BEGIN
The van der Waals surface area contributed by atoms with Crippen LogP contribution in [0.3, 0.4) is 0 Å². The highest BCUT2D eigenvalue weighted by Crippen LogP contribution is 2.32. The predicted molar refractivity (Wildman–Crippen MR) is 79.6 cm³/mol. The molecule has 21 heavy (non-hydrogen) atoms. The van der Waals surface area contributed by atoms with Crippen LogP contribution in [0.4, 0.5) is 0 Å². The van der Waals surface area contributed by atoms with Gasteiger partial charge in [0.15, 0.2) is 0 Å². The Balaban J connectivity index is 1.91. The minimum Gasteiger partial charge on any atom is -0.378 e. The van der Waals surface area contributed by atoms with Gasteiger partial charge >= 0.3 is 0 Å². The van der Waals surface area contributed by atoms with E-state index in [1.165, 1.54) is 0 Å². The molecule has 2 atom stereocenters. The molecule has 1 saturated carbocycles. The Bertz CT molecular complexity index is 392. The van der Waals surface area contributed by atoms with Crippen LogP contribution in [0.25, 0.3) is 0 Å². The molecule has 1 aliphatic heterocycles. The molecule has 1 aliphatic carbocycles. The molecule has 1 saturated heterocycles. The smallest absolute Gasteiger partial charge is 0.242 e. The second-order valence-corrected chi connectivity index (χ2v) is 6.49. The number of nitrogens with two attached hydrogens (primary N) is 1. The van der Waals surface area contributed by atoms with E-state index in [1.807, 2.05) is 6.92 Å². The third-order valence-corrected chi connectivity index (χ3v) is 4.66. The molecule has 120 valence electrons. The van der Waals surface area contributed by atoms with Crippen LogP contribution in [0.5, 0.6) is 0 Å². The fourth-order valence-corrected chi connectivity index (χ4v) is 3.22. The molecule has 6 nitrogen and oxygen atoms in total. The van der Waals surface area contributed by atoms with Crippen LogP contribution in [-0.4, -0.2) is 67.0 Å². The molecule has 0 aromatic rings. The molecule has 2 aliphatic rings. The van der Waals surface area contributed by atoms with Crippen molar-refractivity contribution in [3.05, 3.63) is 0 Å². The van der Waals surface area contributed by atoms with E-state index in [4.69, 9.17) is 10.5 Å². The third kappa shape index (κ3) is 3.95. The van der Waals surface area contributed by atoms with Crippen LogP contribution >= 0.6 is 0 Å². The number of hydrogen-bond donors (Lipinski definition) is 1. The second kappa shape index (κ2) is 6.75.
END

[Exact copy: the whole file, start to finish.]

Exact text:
The van der Waals surface area contributed by atoms with Crippen LogP contribution in [0.3, 0.4) is 0 Å². The highest BCUT2D eigenvalue weighted by Crippen LogP contribution is 2.32. The predicted molar refractivity (Wildman–Crippen MR) is 79.6 cm³/mol. The molecule has 21 heavy (non-hydrogen) atoms. The van der Waals surface area contributed by atoms with Crippen LogP contribution in [0.4, 0.5) is 0 Å². The van der Waals surface area contributed by atoms with Gasteiger partial charge in [0.15, 0.2) is 0 Å². The Balaban J connectivity index is 1.91. The minimum Gasteiger partial charge on any atom is -0.378 e. The van der Waals surface area contributed by atoms with Gasteiger partial charge >= 0.3 is 0 Å². The van der Waals surface area contributed by atoms with E-state index in [1.165, 1.54) is 0 Å². The molecule has 2 atom stereocenters. The molecule has 1 saturated carbocycles. The Bertz CT molecular complexity index is 392. The van der Waals surface area contributed by atoms with Crippen LogP contribution in [0.25, 0.3) is 0 Å². The molecule has 1 aliphatic heterocycles. The molecule has 1 aliphatic carbocycles. The molecule has 1 saturated heterocycles. The smallest absolute Gasteiger partial charge is 0.242 e. The second-order valence-corrected chi connectivity index (χ2v) is 6.49. The number of nitrogens with two attached hydrogens (primary N) is 1. The van der Waals surface area contributed by atoms with E-state index in [1.807, 2.05) is 6.92 Å². The third-order valence-corrected chi connectivity index (χ3v) is 4.66. The molecule has 120 valence electrons. The van der Waals surface area contributed by atoms with Crippen LogP contribution in [0.5, 0.6) is 0 Å². The fourth-order valence-corrected chi connectivity index (χ4v) is 3.22. The molecule has 6 nitrogen and oxygen atoms in total. The van der Waals surface area contributed by atoms with Crippen LogP contribution in [-0.4, -0.2) is 67.0 Å². The molecule has 0 aromatic rings. The molecule has 2 aliphatic rings. The van der Waals surface area contributed by atoms with Crippen molar-refractivity contribution in [3.05, 3.63) is 0 Å². The van der Waals surface area contributed by atoms with E-state index in [4.69, 9.17) is 10.5 Å². The third kappa shape index (κ3) is 3.95. The van der Waals surface area contributed by atoms with Crippen LogP contribution >= 0.6 is 0 Å². The number of hydrogen-bond donors (Lipinski definition) is 1. The second kappa shape index (κ2) is 6.75.